|Egerton Crescent Gardens||Kensington & Chelsea|
Egerton Crescent Gardens are private communal gardens provided for residents of the adjacent houses, which were built in 1843 as part of the Smith's Charity Estate. The Trustees of the Estate began building on the estate land from 1823, appointing George Basevi as estate architect in 1828. The garden is bordered by its original railings and privet hedging, and has lawn, shrubs and mature trees.
The information shown above was correct at the time of the last update 01/10/2007
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The information below is taken from the relevant Local Authority's planning legislation, which was correct at the time of research but may have been amended in the interim. Please check with the Local Authority for latest planning information.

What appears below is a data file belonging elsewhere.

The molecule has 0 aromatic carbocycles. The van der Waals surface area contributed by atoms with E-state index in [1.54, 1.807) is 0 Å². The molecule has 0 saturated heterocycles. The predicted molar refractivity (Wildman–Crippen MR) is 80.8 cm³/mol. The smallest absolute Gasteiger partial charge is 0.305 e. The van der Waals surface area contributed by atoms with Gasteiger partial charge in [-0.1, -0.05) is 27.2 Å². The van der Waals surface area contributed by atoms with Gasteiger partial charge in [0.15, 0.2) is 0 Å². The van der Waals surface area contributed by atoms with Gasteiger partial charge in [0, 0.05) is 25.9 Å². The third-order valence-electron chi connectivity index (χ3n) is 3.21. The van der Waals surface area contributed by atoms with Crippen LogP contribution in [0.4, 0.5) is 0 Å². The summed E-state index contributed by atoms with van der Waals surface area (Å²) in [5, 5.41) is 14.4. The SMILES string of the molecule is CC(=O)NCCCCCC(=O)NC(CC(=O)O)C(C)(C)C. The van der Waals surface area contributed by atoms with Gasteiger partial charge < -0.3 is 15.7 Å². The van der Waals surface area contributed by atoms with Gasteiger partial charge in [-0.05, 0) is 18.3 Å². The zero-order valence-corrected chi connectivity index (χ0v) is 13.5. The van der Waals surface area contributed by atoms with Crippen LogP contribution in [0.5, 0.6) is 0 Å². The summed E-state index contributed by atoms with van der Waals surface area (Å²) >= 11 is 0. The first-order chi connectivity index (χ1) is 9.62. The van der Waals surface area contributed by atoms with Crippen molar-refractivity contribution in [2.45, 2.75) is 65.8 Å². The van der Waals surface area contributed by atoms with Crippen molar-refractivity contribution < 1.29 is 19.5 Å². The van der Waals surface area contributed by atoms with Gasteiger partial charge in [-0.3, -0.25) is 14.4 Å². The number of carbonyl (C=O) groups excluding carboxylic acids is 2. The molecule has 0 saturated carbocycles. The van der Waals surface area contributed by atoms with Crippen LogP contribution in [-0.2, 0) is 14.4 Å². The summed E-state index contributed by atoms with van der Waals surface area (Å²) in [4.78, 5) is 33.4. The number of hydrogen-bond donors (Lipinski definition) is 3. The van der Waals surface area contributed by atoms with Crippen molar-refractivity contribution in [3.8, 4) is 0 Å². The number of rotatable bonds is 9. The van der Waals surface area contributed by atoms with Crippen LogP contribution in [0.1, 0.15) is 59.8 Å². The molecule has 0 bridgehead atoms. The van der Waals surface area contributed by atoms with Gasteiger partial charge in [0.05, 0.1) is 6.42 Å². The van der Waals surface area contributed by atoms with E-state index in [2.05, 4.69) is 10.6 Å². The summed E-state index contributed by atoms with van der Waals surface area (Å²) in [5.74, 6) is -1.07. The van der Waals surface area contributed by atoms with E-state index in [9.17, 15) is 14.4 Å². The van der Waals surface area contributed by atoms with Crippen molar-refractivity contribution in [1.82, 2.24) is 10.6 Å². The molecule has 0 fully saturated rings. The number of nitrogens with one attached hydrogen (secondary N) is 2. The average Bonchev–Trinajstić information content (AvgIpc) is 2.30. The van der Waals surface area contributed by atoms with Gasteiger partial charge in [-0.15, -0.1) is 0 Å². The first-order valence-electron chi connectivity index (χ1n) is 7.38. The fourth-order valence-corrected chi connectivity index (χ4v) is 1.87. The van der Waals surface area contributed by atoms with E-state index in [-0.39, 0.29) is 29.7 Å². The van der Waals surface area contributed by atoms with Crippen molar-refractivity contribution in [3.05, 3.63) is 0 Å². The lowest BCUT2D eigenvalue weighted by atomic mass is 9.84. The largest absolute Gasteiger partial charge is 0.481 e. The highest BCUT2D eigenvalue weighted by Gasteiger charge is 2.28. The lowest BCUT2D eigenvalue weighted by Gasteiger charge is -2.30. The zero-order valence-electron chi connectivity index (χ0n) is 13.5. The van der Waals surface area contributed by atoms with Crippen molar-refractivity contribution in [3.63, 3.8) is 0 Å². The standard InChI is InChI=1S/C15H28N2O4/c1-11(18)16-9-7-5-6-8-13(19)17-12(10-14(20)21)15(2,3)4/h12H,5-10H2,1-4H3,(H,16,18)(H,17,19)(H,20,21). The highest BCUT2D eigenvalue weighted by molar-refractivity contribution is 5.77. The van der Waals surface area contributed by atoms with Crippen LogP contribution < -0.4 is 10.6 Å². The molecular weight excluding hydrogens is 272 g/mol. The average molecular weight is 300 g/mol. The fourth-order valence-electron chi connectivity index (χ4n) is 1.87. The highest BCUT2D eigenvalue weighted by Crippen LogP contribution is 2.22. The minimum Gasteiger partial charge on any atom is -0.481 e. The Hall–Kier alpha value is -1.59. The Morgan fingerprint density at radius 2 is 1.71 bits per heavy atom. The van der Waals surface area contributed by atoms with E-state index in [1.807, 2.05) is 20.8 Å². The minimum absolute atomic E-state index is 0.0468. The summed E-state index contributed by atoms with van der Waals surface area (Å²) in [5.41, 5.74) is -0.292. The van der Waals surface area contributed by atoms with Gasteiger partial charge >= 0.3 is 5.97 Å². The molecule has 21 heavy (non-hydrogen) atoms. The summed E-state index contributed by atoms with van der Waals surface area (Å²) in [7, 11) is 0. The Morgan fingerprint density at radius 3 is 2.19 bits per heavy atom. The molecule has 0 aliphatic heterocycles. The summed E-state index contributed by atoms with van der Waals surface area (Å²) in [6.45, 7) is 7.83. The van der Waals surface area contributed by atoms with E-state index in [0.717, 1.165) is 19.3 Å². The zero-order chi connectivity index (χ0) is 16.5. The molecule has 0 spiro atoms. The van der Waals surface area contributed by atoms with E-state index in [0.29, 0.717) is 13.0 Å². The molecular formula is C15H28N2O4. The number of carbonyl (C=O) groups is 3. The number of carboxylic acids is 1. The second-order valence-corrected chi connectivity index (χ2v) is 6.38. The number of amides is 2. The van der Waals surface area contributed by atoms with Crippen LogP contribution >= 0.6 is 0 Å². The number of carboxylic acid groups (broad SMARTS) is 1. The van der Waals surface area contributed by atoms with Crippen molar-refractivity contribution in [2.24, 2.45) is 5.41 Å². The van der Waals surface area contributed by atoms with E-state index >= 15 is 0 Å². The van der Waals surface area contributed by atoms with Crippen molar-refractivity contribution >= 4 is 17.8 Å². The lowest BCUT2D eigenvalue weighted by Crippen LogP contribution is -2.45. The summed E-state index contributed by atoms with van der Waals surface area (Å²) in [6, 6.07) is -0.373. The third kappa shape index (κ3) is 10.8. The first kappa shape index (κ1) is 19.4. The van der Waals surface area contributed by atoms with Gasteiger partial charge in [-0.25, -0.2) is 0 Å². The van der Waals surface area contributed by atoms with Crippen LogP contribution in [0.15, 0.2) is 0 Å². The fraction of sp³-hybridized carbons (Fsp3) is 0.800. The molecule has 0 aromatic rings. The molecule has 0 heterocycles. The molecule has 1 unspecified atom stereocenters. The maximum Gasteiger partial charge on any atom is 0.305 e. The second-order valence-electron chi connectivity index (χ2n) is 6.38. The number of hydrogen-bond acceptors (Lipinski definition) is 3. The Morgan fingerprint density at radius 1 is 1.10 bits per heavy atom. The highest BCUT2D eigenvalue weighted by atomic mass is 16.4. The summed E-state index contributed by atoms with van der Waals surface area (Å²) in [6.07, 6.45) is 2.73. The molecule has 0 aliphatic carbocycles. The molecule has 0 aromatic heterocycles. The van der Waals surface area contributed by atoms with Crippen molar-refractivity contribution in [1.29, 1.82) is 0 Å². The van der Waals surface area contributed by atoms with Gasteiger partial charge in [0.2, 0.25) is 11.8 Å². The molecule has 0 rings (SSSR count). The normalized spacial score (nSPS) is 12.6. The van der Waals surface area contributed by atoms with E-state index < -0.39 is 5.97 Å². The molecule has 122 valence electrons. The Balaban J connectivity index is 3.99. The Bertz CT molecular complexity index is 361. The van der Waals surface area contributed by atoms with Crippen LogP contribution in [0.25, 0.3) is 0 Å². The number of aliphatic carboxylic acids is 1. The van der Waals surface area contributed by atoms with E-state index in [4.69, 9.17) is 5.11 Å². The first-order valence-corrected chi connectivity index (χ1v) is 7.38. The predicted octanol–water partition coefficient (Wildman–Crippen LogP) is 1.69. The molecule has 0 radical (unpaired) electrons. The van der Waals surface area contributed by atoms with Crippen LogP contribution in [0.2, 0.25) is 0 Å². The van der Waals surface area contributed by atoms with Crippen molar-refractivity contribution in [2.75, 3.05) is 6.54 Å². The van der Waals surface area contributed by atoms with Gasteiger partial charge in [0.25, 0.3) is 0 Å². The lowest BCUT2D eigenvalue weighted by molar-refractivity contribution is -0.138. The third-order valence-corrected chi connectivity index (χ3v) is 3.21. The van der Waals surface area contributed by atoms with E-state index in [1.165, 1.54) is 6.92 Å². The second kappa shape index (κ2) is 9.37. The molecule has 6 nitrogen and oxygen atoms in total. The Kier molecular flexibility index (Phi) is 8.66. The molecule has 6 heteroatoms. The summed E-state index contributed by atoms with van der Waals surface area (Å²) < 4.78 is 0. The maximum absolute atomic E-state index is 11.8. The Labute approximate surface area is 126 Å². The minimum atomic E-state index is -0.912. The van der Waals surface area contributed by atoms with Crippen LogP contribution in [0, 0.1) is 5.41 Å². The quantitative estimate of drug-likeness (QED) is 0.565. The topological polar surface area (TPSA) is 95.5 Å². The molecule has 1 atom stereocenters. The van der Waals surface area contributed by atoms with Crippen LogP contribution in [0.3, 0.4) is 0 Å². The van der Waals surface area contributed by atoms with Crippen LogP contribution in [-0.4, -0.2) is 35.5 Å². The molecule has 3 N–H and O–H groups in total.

This was part of the Smith's Charity Estate, which was a substantial land holding from the time of the bequest of the City merchant Henry Smith, who died in 1628. The stuccoed terraces with their delicate cast iron balconies were probably designed by architect George Basevi and built in 1843. The garden enclosure has its original sturdy railings, a privet hedge that provides privacy, and among the trees are mature robinia pseudoacacia and plane. Owned by the Trustees of the Smith's Charity Estate, in 1928 the garden was described as 'surrounded by thick privet hedge and shrubs, and laid out as a garden with well-kept lawns, &c. Contains some well-grown trees. Overlooked by dwelling-houses'. It was maintained by a Garden Committee, and it was available for use by lessees of the houses adjoining the garden who paid a proportion of the expense; the leases expired in 1941.
Bridget Cherry and Nikolaus Pevsner, 'The Buildings of England London 3: North West' (Penguin, 1999 ed); RBKC Thurloe Estate & Smith's Charity Conservation Area Policy Statement; Report of the Royal Commission on London Squares, 1928